Where Groos’s memoir offers resolution, through a personal process of recovery and the telling of her story, this is incomplete for Timmermann-Levanas while the political problem of PTSD remains. Narrating his tale has little therapeutic value: ‘it neither distracts nor liberates me’ (Die reden – Wir sterben 91). Rather, it calls to action as he abstracts from personal experience to attack a state that for him is in denial of the reality of the deployment and reluctant to meet the obligations to soldiers and veterans. The values and commitment of the democratically minded ‘Citizen in Uniform’ at the heart of the memoir come into view when Timmermann-Levanas asserts the reciprocal responsibilities of soldiers and state enshrined in laws enacted by the Bundestag and cites relevant legislation: ‘The state needs to rely on its soldiers, but this also applies the other way, thus the state has a duty of care. This too is legally codified. Paragraph 31 of the “Soldatengesetz” [the law defining the status of soldiers] states: “The state has a contractual obligation […] to ensure the wellbeing of professional soldiers and their families, also for the period after termination of the contract of employment”’ (Die reden – Wir sterben 188–89). His logical conclusion is not an individual ‘cure’ but his founding of a support organisation (the Deutsche Kriegsopferfürsorge) in 2009 to campaign on behalf of traumatised soldiers.

It is fitting, then, that the prospect of a change in the law governing support and compensation for soldiers, so as to bring these into line with the real demands and risks both of deployment to Afghanistan and indeed the ‘out-of-area’ deployments of the Bundeswehr more widely, is reported not in Timmermann-Levanas’s memoir but rather in Robert Sedlatzek-Müller’s 2012Soldatenglück: Mein Leben nach dem Überleben. This tells the story of Sedlatzek-Müller’s service as a paratrooper in Kosovo in the 1990s and as a dog-handler in Kabul from 2002, and of how he developed PTSD after a blast at an explosives disposal site in March 2002. Timmermann-Levanas makes an appearance in Sedlatzek-Müller’s text when he gives his backing to Sedlatzek-Müller in the latter’s own battle with the authorities. This support flourishes into a campaign for a change in the law for compensation of soldiers that is finally agreed by the Bundestag when it accepts a lowering of the disability threshold and backdates this to 1992, the start of ‘out-of-area’ deployments (Sedlatzek-Müller 285). Sedlatzek-Müller’s Soldatenglück offers a striking example of the influence and legacy of the texts by Wohlgethan, Groos and Timmermann-Levanas. Its narrative of Sedlatzek-Müller’s roles as paratrooper and dog-handler combines the emphasis on high-level military skills familiar from Wohlgethan’s texts with a tale of trauma more reminiscent of Groos and Timmermann-Levanas. This text in turn makes a further case for the normalisation of the figure of the soldier and of soldiers’ memoirs in the context of NATO and/or UN deployment. Here too, important features are the geopolitical engagement – for instance when Sedlatzek-Müller contrasts the ‘robust mandate’ (125) and the achievements of the Bundeswehr in Kosovo with its more uncertain involvement in Afghanistan, for which trauma stands as a figure – and engagement on behalf of other soldiers as well as the impetus to inform the public of the situation as it is experienced on the ground. The agreed change to the law around support and compensation, finally, points to the prospect of hard-won acknowledgement for the soldiers of the Bundeswehr and their commitment.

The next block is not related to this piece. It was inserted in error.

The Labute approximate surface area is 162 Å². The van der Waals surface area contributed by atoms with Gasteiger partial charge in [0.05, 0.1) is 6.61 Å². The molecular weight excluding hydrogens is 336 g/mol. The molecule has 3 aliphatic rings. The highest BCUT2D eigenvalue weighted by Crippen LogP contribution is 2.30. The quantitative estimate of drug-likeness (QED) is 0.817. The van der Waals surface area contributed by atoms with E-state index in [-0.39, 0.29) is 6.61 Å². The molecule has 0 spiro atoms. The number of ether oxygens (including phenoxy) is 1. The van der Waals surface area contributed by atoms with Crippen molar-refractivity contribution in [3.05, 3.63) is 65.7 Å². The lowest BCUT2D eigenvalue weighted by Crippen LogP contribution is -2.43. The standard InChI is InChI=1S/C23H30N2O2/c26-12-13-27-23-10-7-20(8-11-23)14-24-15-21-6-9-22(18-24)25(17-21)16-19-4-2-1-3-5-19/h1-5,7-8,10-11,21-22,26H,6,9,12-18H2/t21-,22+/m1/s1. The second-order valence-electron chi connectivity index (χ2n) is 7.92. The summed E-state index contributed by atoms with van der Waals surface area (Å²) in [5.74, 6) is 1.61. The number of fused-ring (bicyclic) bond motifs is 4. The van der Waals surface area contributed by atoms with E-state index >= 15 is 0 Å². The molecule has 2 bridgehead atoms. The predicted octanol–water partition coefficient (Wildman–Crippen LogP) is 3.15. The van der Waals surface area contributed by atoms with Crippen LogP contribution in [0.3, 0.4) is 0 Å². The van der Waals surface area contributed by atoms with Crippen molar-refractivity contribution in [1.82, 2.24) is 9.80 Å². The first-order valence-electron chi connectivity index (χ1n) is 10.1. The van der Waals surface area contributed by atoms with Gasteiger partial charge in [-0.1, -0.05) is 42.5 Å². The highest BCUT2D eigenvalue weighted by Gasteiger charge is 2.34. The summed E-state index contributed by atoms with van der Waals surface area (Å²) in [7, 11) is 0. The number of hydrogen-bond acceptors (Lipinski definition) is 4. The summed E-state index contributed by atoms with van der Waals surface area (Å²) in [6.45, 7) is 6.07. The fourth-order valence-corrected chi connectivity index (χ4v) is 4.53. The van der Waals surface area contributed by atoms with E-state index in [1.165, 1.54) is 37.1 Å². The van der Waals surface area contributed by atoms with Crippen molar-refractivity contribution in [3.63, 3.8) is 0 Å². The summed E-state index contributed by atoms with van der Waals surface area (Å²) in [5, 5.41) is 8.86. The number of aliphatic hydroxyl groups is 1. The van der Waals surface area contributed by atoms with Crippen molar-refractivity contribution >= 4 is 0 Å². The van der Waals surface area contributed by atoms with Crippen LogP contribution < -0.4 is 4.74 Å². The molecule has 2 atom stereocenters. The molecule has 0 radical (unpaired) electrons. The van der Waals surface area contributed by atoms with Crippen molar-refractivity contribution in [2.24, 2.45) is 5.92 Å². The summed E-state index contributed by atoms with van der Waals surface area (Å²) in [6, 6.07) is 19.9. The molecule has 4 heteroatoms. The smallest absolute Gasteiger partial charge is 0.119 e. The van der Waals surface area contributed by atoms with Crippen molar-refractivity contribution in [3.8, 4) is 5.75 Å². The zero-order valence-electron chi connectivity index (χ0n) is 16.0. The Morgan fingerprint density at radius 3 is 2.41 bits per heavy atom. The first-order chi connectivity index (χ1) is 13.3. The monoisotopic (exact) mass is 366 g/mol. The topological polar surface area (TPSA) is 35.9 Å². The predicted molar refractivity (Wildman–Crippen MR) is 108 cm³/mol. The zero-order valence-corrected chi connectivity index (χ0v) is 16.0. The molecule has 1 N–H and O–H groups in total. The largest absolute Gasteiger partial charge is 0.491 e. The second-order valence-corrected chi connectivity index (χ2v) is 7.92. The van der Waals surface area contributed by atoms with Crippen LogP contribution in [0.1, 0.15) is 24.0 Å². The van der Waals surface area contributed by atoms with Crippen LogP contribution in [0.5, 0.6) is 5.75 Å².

A proliferation since the mid-2000s of texts written by soldiers who have participated in the deployment of the Bundeswehr to Afghanistan after 2001 has marked the visible return of the military memoir as a literary form in the FRG for the first time since the 1950s. This article has considered some of the first published memoirs of the deployment as examples of key narratives to emerge from the participation of German soldiers in ISAF: the exercise of military skills and their transformative impact in the case of the texts by Achim Wohlgethan, and of trauma and, to a point, therapy in those by Heike Groos, Andreas Timmermann-Levanas and Robert Sedlatzek-Müller. The resurgence of the military memoir in the German-language context is striking and merits further exploration, yet to date there has been little analysis either in or beyond Germany. In the Federal Republic, scholars have been cautious about approaching the utterances of soldiers on account of the role played by the military memoir in the self-exculpation of officers of the Wehrmacht after the Second World War. This article has demonstrated that the recent memoirs are fascinating documents of the deployment of German soldiers to Afghanistan and of the surrounding controversies, since they spring from and point to a gap between official discourses about the deployment and soldiers’ own perceptions of the deteriorating situation. Significantly, the texts suggest at least a partial ‘normalisation’ of the figure of the soldier and of the military memoir as a literary form. In contrast to the self-exculpation of Wehrmacht soldiers, the books by Wohlgethan, Groos and Timmermann-Levanas show the authors as thoughtful participants, in the spirit of the soldier as ‘Citizen in Uniform’, one of the Bundeswehr’s founding concepts, in debates about the deployment and the role of the Bundeswehr, military identity and the relation between the military and wider society. What is needed in considering these Bundeswehr memoirs may also be described as a ‘normalisation of critical approach’. The article has made a case for a method that draws on the work of English-language scholars such as Hynes, Harari and Woodward and Jenkings – who respectively emphasise the role of transformation, of positive and negative battlefield revelation, and of the construction of skills-based identities in soldiers’ texts – to yield insights into the chosen memoirs and the transformative impacts of military engagement that they relate. Beyond Germany, recent scholarship on military writing in German since 1945 has focused on the exceptionalism of German history in the twentieth century through National Socialism and German division, while the recent resurgence of the memoir has remained a blind spot. By contrast, the approach taken here provides a critical framework within which it is possible to understand how the recent Bundeswehr memoirs both construct their authors as skilled professionals in line with soldiers from other NATO forces and are distinctive in the imprint they bear of postwar discourses about the soldier as ‘Citizen in Uniform’. This framework can also offer scholars interested in the military memoir in a wider transnational context with a firm grasp of what matters and what is distinctive about the re-emergence of the form in Germany today. Whether this form will continue to develop after the end of ISAF in 2014 and the return to greater restraint in the deployment of the Bundeswehr remains to be seen. However, in any future development that may arise, gauging any further normalisation and the ongoing distinctiveness of the form will remain a pressing task.